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THE DIME MUSEUM MURDERS
By Daniel Stashower

Avon, 1999

Reviewed by J. Ashley (6/2000)

I picked up this book skeptically, weary of mysteries featuring biographical figures, but Stashower's delightful story and lively prose captivated me almost right away.

Harry Houdini, just twenty-three and still unknown, performs, with the assistance of his wife and brother, Dash, in a "dime museum," a side-show-like attraction where patrons are led past various acts for a dime. Harry, a brilliant magician with a dull delivery, threatens to bore the customers away.

When he receives a telegram from the police requesting his assistance at the scene of a murder, Harry is certain that at last his talents for observation will be allowed to shine.

The police, however, are only interested in his familiarity with automatons, since a small one seems to have murdered a wealthy investor in toys. Harry proves that the automaton could not have been the murder weapon, then an old friend, arrested for the murder, is himself found dead. Harry and Dash hurl themselves into the investigation, using Harry's familiarity with lock-picking, escape artistry, and magic tricks to assist them. The two resourceful young men face both underworld criminals and the upper crust as they scour late-nineteenth-century New York City in search of the murderer.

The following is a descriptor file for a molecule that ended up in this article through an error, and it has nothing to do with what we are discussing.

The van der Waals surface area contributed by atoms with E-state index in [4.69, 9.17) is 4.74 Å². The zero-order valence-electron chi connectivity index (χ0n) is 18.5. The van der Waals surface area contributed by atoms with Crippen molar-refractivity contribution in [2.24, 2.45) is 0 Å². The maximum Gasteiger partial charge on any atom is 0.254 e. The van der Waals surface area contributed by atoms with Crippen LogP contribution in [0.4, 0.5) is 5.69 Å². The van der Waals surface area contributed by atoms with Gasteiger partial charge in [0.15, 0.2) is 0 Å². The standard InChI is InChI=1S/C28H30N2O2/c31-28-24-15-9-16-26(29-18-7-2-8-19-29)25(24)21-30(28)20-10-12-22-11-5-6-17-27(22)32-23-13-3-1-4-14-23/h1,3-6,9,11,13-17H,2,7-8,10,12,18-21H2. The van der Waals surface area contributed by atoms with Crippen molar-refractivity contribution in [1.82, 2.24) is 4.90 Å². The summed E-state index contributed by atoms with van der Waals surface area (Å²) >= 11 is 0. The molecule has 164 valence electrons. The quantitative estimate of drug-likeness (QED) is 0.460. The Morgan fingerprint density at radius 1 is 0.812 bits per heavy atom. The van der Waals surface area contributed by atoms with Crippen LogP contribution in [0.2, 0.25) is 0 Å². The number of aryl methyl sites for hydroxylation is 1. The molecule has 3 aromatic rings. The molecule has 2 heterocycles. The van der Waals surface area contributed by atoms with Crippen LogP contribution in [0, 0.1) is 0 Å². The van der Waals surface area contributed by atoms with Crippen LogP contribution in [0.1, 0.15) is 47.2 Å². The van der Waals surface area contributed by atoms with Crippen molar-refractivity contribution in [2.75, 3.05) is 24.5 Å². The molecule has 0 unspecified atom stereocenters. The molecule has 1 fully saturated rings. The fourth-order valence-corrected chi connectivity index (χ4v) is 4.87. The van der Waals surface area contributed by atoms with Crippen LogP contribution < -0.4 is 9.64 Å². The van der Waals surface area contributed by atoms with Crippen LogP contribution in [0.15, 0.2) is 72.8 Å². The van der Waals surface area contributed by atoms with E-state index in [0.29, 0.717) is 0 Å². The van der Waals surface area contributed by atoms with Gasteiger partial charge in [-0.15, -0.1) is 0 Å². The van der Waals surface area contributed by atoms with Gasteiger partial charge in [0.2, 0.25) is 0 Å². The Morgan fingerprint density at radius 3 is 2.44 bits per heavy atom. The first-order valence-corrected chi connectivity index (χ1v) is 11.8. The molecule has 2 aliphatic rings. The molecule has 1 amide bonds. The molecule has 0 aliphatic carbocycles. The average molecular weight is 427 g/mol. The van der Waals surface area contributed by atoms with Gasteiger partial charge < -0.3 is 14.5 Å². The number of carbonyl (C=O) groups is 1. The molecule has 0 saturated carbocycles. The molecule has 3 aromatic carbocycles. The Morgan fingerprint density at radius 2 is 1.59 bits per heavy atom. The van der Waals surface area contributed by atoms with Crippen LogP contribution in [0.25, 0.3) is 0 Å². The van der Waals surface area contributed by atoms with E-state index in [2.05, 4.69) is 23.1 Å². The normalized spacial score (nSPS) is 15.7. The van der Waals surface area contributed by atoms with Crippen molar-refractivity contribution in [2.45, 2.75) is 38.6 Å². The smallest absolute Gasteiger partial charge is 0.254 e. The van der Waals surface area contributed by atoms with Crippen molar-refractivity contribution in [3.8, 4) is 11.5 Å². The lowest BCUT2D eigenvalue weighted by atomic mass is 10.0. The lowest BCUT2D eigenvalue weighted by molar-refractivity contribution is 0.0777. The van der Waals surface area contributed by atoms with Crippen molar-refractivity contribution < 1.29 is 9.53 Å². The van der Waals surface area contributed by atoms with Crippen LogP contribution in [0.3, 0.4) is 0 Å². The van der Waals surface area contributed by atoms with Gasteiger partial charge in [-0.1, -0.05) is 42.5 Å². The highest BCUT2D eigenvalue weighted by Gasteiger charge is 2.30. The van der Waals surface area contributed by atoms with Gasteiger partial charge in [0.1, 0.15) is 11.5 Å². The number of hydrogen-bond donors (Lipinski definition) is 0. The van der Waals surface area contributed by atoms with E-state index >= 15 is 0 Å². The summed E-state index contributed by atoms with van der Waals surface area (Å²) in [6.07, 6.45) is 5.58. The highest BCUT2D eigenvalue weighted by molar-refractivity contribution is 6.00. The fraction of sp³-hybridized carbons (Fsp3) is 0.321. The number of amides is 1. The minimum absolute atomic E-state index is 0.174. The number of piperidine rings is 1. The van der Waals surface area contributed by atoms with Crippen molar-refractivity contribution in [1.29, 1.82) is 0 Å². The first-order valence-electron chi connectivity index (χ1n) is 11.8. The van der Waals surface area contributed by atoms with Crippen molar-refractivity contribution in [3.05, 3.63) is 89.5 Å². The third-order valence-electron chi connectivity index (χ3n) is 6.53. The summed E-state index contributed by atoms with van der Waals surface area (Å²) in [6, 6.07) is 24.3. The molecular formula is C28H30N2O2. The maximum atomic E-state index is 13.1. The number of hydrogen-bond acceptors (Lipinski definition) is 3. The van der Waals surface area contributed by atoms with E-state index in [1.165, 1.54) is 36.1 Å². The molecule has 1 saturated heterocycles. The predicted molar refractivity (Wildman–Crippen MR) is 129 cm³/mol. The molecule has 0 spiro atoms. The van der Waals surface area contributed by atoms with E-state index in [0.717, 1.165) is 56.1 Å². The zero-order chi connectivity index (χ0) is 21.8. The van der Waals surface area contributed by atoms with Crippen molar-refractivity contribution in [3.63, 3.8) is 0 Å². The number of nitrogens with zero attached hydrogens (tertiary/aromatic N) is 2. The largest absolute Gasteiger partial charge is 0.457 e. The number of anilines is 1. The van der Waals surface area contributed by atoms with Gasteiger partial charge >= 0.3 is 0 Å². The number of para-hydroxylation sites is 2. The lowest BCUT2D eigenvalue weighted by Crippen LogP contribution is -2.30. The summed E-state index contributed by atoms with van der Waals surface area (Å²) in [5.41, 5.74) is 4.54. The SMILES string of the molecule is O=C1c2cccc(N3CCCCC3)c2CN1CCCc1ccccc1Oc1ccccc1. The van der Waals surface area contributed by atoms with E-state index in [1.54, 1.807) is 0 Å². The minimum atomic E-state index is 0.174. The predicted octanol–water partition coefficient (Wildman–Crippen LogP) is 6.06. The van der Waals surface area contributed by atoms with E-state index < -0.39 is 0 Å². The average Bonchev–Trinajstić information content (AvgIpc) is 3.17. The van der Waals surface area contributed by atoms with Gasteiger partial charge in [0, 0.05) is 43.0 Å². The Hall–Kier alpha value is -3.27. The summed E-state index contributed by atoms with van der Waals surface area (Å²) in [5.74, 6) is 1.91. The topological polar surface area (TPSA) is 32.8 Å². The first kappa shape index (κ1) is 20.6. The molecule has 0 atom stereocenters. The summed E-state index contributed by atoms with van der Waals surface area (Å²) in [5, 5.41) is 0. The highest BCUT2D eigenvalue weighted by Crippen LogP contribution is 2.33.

This fairly straightforward story is told from the point of view of Dash, Harry's younger brother and assistant. Harry, not yet famous, is both arrogant and humble, self-confident and uncertain. His knowledge of magicians' tricks plausibly fits with the story line, making this mystery fun and believable.

Houdini's tricks aren't given away, but the reader gets a sense of a man determined to be the greatest in his field through hard work and seized opportunities. In the end, Dash proves the better investigator, but Harry's assistance always saves the day.

I was pleasantly surprised by this book, but veteran writer Stashower has won numerous awards, so it is not so surprising that the book is well done. A good, lighthearted mystery that is pure entertainment. Highly recommended.


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